Directed by: Timur Bekmambetov
Written by: Timur Bekmambetov and Laeta Kalogridis
Starring: Konstantin Khabensky, Dmitri Martynov and Vladimir Menshov
Reviewed by: Josh G.
When Russia wanted to create a box-office hit, they planned on producing a trilogy based on novels by Sergie Lukyaneko. The first in this trilogy would be called Night Watch, and it did what it set itself out to do. It was a fantasy action-horror film about the battle between good and evil; light and dark. It went on to become a Russian box-office hit, hence fulfilling its destiny. It was well received by the Eastern public, and eventually made its way over to North America. The vampire film then travelled to my possession. Night Watch. A movie with so much promise, and a recommendation by Quentin Tarantino! What could possibly go wrong? I had to ask.
There are people known as Ďothersí. Good others, who are light. Evil others, who are dark. After a war between light and darkness, Geser (Vladimir Menshov), Lord of the Light, and Zavulon (Viktor Verzhbitsky), General of the Dark, commit to a truce. Neither side will harm anyone of the opposing side, and the people of the world, humans, who are not Ďothersí, cannot be tempted to join sides. They must figure out for themselves whether they will follow evil or good. There are night watchers, who make sure no dark others get out of line, and day watchers to make sure the same is done for the light. Years later, a young man named Anton Gorodetsky (Konstantin Khabensky) finds out that he is also an Ďotherí, and he joins the light side.
Twelve years after that, Anton, part of the Night Watch society, seeks another Ďotherí in the city using pigís blood. He tracks down a boy, Yegor (Dmitri Martynov), who is running around the city, slowly realising he is being followed. Anton finds Yegor held captive by two vampires, lusting for his blood. He ends up killing one of them, but is left badly wounded, with Yegor escaping. His Night Watch accomplices take him to see Geser, who not only heals him, but looks into his mind. Anton had seen something disturbing on the subway chase for Yegor. A woman with a curse, who brings bad luck with her wherever she goes, has to be found immediately, before thousands, or maybe millions are accidentally killed! Which side will Yegor align with? What will happen to the people in contact with the cursed lady? Is the other vampire still out there, searching for blood? What are her intentions? How far will either side go to ensure that the prophecy is or is not fulfilled? Whatís the prophecy?
Will the questions ever end? Surprisingly, yes. Going into Night Watch, I was frightened that a review would be impossible to produce. Luckily, I understood most, if not all of the things gracing the screen. This high budgeted fantasy is filled with terrific CGI effects, an intriguing complex plot, and characters that will keep your focus for the duration of the film. Nearing two hours, itís evident that the makers wanted to include much more than what ultimately was chosen to be in it. Of course, now we know why there are sequels. Whatís wonderful about Night Watch is the mixture and variety of different character types. Vampires, witches, shape-shifters, and others among others. Itís an odd world that you have to take in. You canít go in anticipating for the story to be spelled out for you. You need to take down every little thing that is presented, or else you could find yourself trying to keep up. There is a high amount of action, and blood is spewed in quick shots, though not in bulk. There wonít be any cringing, at least as far as gore is concerned. Overall, however, is a different story.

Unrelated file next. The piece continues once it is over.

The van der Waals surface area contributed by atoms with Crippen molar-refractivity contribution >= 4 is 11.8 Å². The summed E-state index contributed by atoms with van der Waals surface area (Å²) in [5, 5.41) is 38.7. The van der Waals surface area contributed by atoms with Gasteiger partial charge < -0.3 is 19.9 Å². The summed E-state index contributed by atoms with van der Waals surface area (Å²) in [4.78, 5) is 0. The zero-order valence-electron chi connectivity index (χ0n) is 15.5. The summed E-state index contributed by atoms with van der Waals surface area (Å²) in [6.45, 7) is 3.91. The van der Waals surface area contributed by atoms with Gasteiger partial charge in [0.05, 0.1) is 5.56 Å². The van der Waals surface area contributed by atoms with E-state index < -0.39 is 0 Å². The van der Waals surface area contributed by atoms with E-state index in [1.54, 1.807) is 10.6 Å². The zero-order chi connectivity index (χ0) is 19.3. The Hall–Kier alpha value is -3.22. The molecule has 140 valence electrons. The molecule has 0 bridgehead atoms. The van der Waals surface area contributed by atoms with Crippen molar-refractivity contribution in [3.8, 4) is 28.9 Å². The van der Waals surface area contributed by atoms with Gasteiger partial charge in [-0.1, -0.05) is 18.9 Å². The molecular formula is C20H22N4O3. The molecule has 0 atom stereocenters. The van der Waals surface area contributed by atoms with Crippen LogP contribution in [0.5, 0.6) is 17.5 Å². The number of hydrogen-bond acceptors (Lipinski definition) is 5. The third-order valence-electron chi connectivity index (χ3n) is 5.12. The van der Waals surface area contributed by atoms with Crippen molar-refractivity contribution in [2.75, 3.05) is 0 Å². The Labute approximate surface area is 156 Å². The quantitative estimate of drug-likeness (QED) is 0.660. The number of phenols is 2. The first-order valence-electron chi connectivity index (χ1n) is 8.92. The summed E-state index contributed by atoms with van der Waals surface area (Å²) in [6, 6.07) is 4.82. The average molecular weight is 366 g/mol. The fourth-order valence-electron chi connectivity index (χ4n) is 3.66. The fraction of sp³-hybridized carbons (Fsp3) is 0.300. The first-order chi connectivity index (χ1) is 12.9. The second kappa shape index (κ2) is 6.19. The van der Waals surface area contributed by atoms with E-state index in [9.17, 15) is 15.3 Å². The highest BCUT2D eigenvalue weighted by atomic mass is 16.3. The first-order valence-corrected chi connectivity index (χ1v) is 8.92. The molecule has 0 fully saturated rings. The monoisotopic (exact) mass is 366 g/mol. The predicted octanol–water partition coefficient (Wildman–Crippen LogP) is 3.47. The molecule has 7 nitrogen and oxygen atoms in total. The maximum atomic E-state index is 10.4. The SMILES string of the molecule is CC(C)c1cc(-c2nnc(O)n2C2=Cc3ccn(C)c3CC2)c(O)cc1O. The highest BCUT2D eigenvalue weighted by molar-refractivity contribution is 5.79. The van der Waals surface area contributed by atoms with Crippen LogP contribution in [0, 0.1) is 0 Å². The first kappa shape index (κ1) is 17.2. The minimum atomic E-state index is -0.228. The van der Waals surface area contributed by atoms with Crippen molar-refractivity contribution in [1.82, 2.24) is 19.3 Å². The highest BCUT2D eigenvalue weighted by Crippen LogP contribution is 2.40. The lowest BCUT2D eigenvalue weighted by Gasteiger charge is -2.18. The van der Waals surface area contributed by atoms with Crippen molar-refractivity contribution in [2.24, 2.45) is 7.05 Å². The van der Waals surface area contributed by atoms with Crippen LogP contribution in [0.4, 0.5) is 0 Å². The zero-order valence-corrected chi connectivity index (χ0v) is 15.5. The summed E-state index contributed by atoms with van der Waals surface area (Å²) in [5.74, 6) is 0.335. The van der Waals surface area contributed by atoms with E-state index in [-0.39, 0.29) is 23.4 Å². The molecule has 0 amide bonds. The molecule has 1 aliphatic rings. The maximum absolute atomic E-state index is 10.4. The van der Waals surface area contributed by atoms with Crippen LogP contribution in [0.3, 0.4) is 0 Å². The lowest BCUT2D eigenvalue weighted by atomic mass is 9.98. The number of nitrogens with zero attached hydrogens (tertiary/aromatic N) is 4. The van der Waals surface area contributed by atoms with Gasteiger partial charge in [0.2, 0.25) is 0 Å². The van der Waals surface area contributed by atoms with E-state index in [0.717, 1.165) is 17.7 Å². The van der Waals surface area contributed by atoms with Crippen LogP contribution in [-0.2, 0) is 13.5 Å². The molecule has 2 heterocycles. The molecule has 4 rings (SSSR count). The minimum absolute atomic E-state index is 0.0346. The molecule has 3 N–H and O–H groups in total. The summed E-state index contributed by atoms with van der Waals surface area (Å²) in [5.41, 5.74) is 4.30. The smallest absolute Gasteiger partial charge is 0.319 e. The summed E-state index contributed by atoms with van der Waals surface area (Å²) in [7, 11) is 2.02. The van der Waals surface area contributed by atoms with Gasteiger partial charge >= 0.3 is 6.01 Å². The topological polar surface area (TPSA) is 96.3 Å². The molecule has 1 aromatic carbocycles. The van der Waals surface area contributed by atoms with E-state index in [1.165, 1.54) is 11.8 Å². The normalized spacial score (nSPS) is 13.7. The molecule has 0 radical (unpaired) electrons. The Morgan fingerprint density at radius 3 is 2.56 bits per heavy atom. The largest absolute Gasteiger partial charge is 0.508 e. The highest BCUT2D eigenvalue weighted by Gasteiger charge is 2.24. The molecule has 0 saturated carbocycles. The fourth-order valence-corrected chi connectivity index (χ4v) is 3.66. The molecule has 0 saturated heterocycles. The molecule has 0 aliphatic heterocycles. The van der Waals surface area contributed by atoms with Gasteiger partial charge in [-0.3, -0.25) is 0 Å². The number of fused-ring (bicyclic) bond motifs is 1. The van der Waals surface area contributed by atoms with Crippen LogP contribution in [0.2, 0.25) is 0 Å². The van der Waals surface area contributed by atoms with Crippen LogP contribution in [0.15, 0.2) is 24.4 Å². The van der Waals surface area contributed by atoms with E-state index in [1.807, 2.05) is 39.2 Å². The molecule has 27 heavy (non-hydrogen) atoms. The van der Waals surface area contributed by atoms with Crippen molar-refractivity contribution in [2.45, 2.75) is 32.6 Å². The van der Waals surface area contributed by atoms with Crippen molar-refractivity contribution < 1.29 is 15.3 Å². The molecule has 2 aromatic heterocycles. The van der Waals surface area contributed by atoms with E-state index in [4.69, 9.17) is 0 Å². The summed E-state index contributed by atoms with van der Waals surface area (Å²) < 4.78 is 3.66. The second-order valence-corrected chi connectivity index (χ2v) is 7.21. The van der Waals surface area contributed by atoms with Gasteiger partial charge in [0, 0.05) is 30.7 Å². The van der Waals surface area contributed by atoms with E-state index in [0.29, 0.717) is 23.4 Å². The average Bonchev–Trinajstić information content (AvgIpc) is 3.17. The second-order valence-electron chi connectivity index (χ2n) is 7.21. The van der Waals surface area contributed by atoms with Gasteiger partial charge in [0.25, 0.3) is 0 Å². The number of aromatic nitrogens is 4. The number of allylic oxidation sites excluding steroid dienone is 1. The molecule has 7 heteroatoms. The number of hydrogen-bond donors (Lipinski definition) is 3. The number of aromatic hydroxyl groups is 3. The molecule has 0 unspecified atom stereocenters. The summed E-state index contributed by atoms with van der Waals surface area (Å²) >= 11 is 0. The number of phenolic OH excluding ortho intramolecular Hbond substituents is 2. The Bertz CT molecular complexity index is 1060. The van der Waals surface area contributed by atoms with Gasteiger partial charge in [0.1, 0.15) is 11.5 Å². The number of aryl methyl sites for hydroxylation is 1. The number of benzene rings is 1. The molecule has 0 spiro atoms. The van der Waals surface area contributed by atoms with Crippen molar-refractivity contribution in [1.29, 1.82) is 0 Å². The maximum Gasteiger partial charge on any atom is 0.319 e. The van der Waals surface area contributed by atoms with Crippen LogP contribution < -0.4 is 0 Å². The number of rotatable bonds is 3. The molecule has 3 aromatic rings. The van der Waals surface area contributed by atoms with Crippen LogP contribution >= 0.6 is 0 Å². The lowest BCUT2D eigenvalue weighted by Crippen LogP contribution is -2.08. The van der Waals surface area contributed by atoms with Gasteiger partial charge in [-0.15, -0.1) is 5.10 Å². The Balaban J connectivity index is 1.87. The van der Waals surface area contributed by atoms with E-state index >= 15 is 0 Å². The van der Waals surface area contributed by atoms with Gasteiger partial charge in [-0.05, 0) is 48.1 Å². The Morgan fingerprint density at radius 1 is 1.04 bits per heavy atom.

Night Watch takes a huge hit towards the end. The story with the boy, Yegor, ends in a messy fashion, and his decision as to which side he chooses, light or dark, is completely opposite of what he appeared to be favouring just moments before. It feels as if there are two or three stories going on at once, except with the same characters. The division between light and dark is easy to see, but the leaders, Geser and Zavulon, confront each other as if they were longtime acquaintances. The mythology of the vampires is not brought up much, but from what we do get, itís an interesting bit with mirrors and flashlights! Twentieth Century Fox released this on DVD, loaded with special features, and an attractive cover art. The problem with Night Watch lies with the incoherency. There are some entertaining fight scenes, amazing creative themes, and a new take on the power of good versus evil. If I were to grade for effort, Night would receive an ĎAí plus! Based on the overuse of violence and the far out concept, it fails to deliver anything worthwhile of your time. If youíre a fan of modern visual flicks, give it a cautious try. For the majority, Iím sad to say, Night Watch is a Night Skip with too much compacted into one. Nice try though. Trash it!
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